Ace school

with brainly

  • Get help from millions of students
  • Learn from experts with step-by-step explanations
  • Level-up by helping others

A community for students.

See more answers at brainly.com
At vero eos et accusamus et iusto odio dignissimos ducimus qui blanditiis praesentium voluptatum deleniti atque corrupti quos dolores et quas molestias excepturi sint occaecati cupiditate non provident, similique sunt in culpa qui officia deserunt mollitia animi, id est laborum et dolorum fuga. Et harum quidem rerum facilis est et expedita distinctio. Nam libero tempore, cum soluta nobis est eligendi optio cumque nihil impedit quo minus id quod maxime placeat facere possimus, omnis voluptas assumenda est, omnis dolor repellendus. Itaque earum rerum hic tenetur a sapiente delectus, ut aut reiciendis voluptatibus maiores alias consequatur aut perferendis doloribus asperiores repellat.

Join Brainly to access

this expert answer

SIGN UP FOR FREE
you want\[\nabla z\over\nabla x\]and\[\nabla z\over\nabla y\]?
if you show me just one of those partial derivatives i'll know how to find the other
do I understand the problem correctly?

Not the answer you are looking for?

Search for more explanations.

Ask your own question

Other answers:

I don't think I do since it seems to make no sense to me...
the partial derivative of z with repsect to x. del z/ del x or die z / die x . that symbol that is used for partial derivatives that looks like a two kind of
ooooh I see, but you are not given any more info besides x=f(xy) ?
z=f(xy)
yeah. that's it.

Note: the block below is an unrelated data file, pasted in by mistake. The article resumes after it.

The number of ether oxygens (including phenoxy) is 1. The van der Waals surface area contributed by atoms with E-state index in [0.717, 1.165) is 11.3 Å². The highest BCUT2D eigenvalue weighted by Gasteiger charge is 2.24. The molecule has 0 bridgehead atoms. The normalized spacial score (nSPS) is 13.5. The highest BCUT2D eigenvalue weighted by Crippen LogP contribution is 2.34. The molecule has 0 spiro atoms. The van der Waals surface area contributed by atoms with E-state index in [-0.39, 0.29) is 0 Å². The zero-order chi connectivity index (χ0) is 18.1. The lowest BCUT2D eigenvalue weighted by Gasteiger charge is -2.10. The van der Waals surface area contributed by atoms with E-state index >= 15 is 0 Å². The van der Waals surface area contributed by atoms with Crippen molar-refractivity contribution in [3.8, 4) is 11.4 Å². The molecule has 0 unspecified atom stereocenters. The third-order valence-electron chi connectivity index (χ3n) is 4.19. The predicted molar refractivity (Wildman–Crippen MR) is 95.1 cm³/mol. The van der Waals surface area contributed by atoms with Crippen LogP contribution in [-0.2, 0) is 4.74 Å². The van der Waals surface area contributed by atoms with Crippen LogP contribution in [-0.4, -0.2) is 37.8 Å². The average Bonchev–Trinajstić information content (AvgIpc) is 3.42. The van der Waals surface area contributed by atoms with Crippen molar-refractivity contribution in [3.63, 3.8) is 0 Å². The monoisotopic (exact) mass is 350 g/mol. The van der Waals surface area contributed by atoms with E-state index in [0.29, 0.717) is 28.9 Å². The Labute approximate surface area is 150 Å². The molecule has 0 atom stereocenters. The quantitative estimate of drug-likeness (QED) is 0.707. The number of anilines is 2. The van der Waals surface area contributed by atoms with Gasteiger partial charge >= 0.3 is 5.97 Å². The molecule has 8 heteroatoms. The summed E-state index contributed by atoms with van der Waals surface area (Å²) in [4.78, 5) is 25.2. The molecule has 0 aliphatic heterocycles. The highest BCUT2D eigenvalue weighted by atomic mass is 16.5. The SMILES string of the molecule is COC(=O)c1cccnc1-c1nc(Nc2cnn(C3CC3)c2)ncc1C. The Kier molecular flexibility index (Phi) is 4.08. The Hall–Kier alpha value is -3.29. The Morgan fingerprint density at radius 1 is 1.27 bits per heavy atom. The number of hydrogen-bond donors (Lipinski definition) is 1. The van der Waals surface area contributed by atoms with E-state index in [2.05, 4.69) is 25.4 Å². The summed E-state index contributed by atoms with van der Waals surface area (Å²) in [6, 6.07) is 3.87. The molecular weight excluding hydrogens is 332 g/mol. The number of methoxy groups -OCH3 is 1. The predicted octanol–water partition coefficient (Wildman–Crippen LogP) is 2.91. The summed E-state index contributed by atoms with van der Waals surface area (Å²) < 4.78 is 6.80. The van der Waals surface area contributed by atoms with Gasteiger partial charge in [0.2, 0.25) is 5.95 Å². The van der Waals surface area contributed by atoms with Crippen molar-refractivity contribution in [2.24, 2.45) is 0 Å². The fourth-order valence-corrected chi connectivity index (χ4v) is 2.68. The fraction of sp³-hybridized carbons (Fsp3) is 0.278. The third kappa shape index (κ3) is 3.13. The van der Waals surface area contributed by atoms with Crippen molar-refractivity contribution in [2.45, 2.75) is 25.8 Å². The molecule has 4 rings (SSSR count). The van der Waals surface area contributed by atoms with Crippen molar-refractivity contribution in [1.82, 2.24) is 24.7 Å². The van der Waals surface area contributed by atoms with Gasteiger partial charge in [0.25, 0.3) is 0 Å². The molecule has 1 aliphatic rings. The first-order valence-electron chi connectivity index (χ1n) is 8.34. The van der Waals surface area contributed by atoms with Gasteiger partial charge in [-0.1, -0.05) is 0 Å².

well then I suppose all there is to do is apply the chain rule...
so i can start off by going z - f(xy) = 0 then i need to find the partial derivative of x, so f_x then f_y and f_z and del z/ del x = -f_x / f_z
do i let xy =z then use the chain rule?
okay I am confused again,\[z=f(xy)\]as in "z equals a function of x times y" correct?
actually no, i know how to do these when there are actual numbers but i'm not quite sure with the f(xy)
yeah
oh wait I invented a z, sorry
okay but this is a multiple choice question and my options are like f'(x)f(y) or xf '(xy) ect...
okay let me rethink this for a sec...
oh I see
i know what i want to do but i'm not quite sure how to do it. the only thing throwing me off is f(xy) so if i take the partial derivative of that with respect to x, i hold y constant. if it was a normal expression no problem but since its not i'm a little confused
would it be f ' (x) f(y) ?
my reasoning gives\[\frac{\partial }{\partial x}z=\frac{\partial }{\partial x}f(xy)=\frac{\partial f}{\partial x}\cdot\frac{\partial }{\partial x}(xy)=y\frac{\partial f}{\partial x}=yf_x(xy)\]but the choices in your answer are for f' (whole derivatives on f, not partial)???
that's correct.
correct as in they're not partial derivatives for my choices of answers
so I guess then they want\[\frac{\partial }{\partial x}z=\frac{\partial }{\partial x}(xy)f'(xy)=yf'(xy)\]
this would make sense, you can check it with a function like z=sin(xy), z=(xy)^2, whatever
okay thanks!
welcome!
if the question's asking for partial derivatives then z = f(x*y) makes sense. If the question's asking for the total differential wrt x or y than they could just be asking about the chain rule and z= f(x, y)

Not the answer you are looking for?

Search for more explanations.

Ask your own question